The following scripture references are from the New International Version.
Second Timothy 3:16 says, “All Scripture is God-breathed and is useful for teaching, rebuking, correcting and training in righteousness . . .”
However, that does not mean if I can’t spend hours and hours at one sitting reading and studying, I should leave my Bible on the shelf to gather dust.
First Thessalonians 5:16-18 says, “Rejoice always, pray continually, give thanks in all circumstances; for this is God’s will for you in Christ Jesus.”
That does not mean, however, if I don’t do it “always . . . continually” and “in all circumstances,” that I should throw up my hands and say, “What’s the use of even trying?”
Matthew 22:27 says, “Jesus replied: ‘Love the Lord your God with all your heart and with all your soul and with all your mind.’ This is the first and greatest commandment.”
That does not mean I am not His child, even though I don’t love Him with my entire being. It is only in His strength that I can learn to live and love this way.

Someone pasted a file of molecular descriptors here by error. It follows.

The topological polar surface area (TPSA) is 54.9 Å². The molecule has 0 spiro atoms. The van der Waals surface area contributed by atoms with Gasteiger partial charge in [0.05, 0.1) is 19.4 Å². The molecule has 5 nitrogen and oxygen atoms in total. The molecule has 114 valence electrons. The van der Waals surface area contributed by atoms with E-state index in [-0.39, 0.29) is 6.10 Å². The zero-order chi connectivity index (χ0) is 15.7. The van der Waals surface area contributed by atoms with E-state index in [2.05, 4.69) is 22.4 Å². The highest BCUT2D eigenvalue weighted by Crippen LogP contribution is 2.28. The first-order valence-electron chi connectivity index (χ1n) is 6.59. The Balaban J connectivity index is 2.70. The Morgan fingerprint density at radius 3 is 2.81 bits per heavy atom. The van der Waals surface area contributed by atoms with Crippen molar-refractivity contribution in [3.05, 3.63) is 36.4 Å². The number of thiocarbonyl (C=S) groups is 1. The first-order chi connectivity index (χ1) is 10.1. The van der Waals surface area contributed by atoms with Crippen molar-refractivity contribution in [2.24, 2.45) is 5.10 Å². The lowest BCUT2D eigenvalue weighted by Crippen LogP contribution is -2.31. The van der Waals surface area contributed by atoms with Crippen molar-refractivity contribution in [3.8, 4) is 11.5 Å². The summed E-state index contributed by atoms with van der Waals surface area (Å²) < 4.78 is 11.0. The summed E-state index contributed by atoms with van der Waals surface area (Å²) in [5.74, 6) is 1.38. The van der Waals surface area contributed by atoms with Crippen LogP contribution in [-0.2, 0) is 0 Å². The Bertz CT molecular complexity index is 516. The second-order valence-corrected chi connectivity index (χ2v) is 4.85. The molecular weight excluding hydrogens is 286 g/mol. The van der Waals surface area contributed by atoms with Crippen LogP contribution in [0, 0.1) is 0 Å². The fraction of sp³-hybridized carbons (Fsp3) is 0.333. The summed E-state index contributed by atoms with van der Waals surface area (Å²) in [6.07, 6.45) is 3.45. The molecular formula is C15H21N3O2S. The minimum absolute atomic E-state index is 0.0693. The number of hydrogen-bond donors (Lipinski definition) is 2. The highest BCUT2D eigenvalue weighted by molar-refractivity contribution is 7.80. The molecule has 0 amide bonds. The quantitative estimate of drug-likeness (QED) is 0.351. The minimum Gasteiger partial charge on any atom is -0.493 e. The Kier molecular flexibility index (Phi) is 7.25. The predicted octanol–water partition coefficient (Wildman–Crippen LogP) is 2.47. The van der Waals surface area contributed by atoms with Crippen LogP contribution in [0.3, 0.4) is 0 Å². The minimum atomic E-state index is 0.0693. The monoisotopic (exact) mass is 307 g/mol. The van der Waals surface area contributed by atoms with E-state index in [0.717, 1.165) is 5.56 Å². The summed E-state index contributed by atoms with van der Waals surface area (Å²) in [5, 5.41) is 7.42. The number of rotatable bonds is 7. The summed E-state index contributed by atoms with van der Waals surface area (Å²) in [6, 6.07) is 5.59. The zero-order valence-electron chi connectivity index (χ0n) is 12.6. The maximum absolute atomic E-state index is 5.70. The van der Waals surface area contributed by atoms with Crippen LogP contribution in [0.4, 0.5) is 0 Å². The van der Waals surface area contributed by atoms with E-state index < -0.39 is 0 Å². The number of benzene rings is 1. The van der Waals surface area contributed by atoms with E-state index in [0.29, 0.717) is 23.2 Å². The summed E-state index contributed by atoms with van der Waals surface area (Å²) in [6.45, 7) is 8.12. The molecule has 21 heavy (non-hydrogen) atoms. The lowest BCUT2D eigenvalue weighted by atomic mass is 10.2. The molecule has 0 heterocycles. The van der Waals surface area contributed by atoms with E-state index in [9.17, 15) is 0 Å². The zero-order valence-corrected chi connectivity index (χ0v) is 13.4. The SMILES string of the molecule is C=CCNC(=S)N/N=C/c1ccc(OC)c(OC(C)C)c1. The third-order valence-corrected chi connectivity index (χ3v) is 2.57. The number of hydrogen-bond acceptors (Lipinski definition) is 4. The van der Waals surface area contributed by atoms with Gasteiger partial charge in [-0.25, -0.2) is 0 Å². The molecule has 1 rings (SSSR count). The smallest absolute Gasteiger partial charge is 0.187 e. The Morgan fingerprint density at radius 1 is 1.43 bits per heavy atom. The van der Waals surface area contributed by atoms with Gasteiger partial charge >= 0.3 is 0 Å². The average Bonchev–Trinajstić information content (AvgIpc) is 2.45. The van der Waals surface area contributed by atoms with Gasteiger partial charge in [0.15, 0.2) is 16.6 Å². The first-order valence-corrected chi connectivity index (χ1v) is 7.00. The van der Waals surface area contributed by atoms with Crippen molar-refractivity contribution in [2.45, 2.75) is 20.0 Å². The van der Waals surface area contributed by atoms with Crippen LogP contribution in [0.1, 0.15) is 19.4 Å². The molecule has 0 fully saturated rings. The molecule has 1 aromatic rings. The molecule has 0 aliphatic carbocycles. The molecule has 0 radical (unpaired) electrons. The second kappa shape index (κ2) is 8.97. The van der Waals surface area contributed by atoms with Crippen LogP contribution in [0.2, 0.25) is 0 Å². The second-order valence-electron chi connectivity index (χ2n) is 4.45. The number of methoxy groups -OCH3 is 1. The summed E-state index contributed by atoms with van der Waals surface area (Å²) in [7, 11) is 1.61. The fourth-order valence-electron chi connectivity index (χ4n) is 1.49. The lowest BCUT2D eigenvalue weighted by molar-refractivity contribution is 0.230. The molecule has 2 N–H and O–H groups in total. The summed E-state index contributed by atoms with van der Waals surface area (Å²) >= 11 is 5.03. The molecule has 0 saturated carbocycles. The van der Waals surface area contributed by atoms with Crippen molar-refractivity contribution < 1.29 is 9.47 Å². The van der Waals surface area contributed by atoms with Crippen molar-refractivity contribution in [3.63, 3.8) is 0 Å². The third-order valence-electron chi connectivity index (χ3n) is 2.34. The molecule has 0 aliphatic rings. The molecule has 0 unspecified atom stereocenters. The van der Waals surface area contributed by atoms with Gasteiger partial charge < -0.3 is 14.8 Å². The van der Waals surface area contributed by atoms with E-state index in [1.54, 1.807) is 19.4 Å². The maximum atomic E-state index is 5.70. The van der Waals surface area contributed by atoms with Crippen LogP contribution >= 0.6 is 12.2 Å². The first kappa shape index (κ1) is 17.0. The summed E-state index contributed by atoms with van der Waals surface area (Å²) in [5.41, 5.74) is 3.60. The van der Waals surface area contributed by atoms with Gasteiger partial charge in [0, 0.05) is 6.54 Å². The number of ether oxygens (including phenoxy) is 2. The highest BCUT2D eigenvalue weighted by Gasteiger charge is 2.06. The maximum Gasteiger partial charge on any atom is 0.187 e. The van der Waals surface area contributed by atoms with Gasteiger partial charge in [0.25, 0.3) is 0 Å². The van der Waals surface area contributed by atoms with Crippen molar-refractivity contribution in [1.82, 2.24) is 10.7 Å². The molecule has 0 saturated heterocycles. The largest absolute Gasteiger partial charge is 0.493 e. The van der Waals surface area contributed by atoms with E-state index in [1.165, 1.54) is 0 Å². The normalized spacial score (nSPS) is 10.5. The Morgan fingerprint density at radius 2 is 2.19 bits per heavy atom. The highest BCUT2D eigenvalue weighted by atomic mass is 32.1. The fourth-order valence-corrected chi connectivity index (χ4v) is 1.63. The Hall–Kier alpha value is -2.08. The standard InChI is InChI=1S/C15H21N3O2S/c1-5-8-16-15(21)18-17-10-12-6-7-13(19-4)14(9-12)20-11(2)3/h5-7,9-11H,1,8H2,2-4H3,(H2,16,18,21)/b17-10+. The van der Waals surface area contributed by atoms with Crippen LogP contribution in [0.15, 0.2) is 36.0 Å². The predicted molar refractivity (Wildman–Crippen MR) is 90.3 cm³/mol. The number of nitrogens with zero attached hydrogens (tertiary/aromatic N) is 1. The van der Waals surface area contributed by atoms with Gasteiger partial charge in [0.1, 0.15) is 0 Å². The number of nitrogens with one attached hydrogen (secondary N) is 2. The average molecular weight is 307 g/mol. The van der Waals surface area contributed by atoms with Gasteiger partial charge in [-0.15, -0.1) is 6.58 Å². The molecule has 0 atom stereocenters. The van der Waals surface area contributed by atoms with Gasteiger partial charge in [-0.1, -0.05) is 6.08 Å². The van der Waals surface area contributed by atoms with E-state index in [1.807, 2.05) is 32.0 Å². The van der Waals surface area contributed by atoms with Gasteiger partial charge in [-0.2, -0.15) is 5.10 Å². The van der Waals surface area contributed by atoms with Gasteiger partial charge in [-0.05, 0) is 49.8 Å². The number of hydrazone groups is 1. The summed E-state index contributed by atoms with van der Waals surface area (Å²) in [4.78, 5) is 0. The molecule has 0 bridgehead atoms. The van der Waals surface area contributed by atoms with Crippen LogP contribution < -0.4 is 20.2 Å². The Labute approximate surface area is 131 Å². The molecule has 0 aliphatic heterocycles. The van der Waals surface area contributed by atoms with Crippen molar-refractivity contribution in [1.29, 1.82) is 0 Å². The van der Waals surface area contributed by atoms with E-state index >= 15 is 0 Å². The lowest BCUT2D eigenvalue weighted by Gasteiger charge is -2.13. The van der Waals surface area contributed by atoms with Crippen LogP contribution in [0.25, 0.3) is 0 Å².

Matthew 22:39 says, “And the second (commandment) is like it: ‘Love your neighbor as yourself.’”
However, when “my neighbor” is unlovable or when I’m not feeling particularly loving, it doesn’t mean I shouldn’t seek to bless others.
Matthew 22:40 says, “All the Law and the Prophets hang on these two commandments.”
And now we’re back to my first realization. In His strength, I must focus on loving God and loving others, even though I will not always get it right.
While 2 Timothy 2:15 says, “Do your best to present yourself to God as one approved, a worker who does not need to be ashamed and who correctly handles the word of truth” . . .
James 4:17 says, “If anyone, then, knows the good they ought to do and doesn’t do it, it is sin for them.”
While I must devote myself to more diligent study of God’s Word, that doesn’t let me off the hook from doing what I already know I should do.
And one of the most important truths I’ve learned is this:
“Therefore, there is now no condemnation for those who are in Christ Jesus . . .” (Romans 8:1).
Though condemnation and conviction often feel the same at first, I’ve come to a crucial realization. Condemnation makes us feel weighed down, as if there’s no hope and no way out. Conviction by God’s Spirit, however, shines a light on the darkness within while shining brightly on the path that leads us out of that darkness.
And again I remember . . .
Twenty-twelve is my personal Year of No Excuses!